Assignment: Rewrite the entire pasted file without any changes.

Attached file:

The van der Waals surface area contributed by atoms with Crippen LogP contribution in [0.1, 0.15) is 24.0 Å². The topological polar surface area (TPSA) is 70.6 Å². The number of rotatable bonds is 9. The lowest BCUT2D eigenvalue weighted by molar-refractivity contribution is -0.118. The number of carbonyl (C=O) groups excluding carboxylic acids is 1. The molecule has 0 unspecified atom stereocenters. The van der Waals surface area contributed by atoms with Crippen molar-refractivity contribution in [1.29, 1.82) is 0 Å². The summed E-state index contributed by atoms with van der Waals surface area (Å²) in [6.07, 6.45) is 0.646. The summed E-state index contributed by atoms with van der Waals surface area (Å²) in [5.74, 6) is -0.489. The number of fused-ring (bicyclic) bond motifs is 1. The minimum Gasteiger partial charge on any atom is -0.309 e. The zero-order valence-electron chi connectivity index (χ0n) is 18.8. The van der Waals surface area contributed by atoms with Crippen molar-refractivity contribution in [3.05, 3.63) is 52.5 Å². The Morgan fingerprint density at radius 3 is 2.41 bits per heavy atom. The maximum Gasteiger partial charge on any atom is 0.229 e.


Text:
The van der Waals surface area contributed by atoms with Crippen LogP contribution in [0.1, 0.15) is 24.0 Å². The topological polar surface area (TPSA) is 70.6 Å². The number of rotatable bonds is 9. The lowest BCUT2D eigenvalue weighted by molar-refractivity contribution is -0.118. The number of carbonyl (C=O) groups excluding carboxylic acids is 1. The molecule has 0 unspecified atom stereocenters. The van der Waals surface area contributed by atoms with Crippen molar-refractivity contribution in [1.29, 1.82) is 0 Å². The summed E-state index contributed by atoms with van der Waals surface area (Å²) in [6.07, 6.45) is 0.646. The summed E-state index contributed by atoms with van der Waals surface area (Å²) in [5.74, 6) is -0.489. The number of fused-ring (bicyclic) bond motifs is 1. The minimum Gasteiger partial charge on any atom is -0.309 e. The zero-order valence-electron chi connectivity index (χ0n) is 18.8. The van der Waals surface area contributed by atoms with Crippen molar-refractivity contribution in [3.05, 3.63) is 52.5 Å². The Morgan fingerprint density at radius 3 is 2.41 bits per heavy atom. The maximum Gasteiger partial charge on any atom is 0.229 e.